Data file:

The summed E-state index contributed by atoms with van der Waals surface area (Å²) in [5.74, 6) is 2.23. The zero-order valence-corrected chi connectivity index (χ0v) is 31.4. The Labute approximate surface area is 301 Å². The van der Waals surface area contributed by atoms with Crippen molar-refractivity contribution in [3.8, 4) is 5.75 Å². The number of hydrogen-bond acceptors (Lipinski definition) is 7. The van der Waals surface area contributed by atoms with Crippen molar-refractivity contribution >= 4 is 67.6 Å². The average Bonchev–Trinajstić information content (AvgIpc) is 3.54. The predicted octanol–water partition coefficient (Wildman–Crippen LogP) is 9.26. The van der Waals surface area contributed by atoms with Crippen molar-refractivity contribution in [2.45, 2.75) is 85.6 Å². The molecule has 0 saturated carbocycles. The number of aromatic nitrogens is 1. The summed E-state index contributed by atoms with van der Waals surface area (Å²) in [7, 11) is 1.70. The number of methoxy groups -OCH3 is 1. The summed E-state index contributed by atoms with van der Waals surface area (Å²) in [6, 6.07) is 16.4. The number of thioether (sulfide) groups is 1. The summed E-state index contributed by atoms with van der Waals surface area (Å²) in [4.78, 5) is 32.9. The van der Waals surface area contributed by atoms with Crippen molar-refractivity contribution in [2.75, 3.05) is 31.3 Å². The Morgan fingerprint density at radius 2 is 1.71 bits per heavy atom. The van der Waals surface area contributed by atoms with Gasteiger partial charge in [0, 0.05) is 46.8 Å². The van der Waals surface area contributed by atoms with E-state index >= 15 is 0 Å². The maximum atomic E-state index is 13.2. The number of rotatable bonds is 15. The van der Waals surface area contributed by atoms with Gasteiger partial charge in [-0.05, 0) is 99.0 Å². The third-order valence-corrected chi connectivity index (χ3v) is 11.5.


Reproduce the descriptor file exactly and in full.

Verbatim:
The summed E-state index contributed by atoms with van der Waals surface area (Å²) in [5.74, 6) is 2.23. The zero-order valence-corrected chi connectivity index (χ0v) is 31.4. The Labute approximate surface area is 301 Å². The van der Waals surface area contributed by atoms with Crippen molar-refractivity contribution in [3.8, 4) is 5.75 Å². The number of hydrogen-bond acceptors (Lipinski definition) is 7. The van der Waals surface area contributed by atoms with Crippen molar-refractivity contribution >= 4 is 67.6 Å². The average Bonchev–Trinajstić information content (AvgIpc) is 3.54. The predicted octanol–water partition coefficient (Wildman–Crippen LogP) is 9.26. The van der Waals surface area contributed by atoms with Crippen molar-refractivity contribution in [2.45, 2.75) is 85.6 Å². The molecule has 0 saturated carbocycles. The number of aromatic nitrogens is 1. The summed E-state index contributed by atoms with van der Waals surface area (Å²) in [7, 11) is 1.70. The number of methoxy groups -OCH3 is 1. The summed E-state index contributed by atoms with van der Waals surface area (Å²) in [6, 6.07) is 16.4. The number of thioether (sulfide) groups is 1. The summed E-state index contributed by atoms with van der Waals surface area (Å²) in [4.78, 5) is 32.9. The van der Waals surface area contributed by atoms with Crippen molar-refractivity contribution in [2.75, 3.05) is 31.3 Å². The Morgan fingerprint density at radius 2 is 1.71 bits per heavy atom. The van der Waals surface area contributed by atoms with Gasteiger partial charge in [0, 0.05) is 46.8 Å². The van der Waals surface area contributed by atoms with E-state index >= 15 is 0 Å². The maximum atomic E-state index is 13.2. The number of rotatable bonds is 15. The van der Waals surface area contributed by atoms with Gasteiger partial charge in [-0.05, 0) is 99.0 Å². The third-order valence-corrected chi connectivity index (χ3v) is 11.5.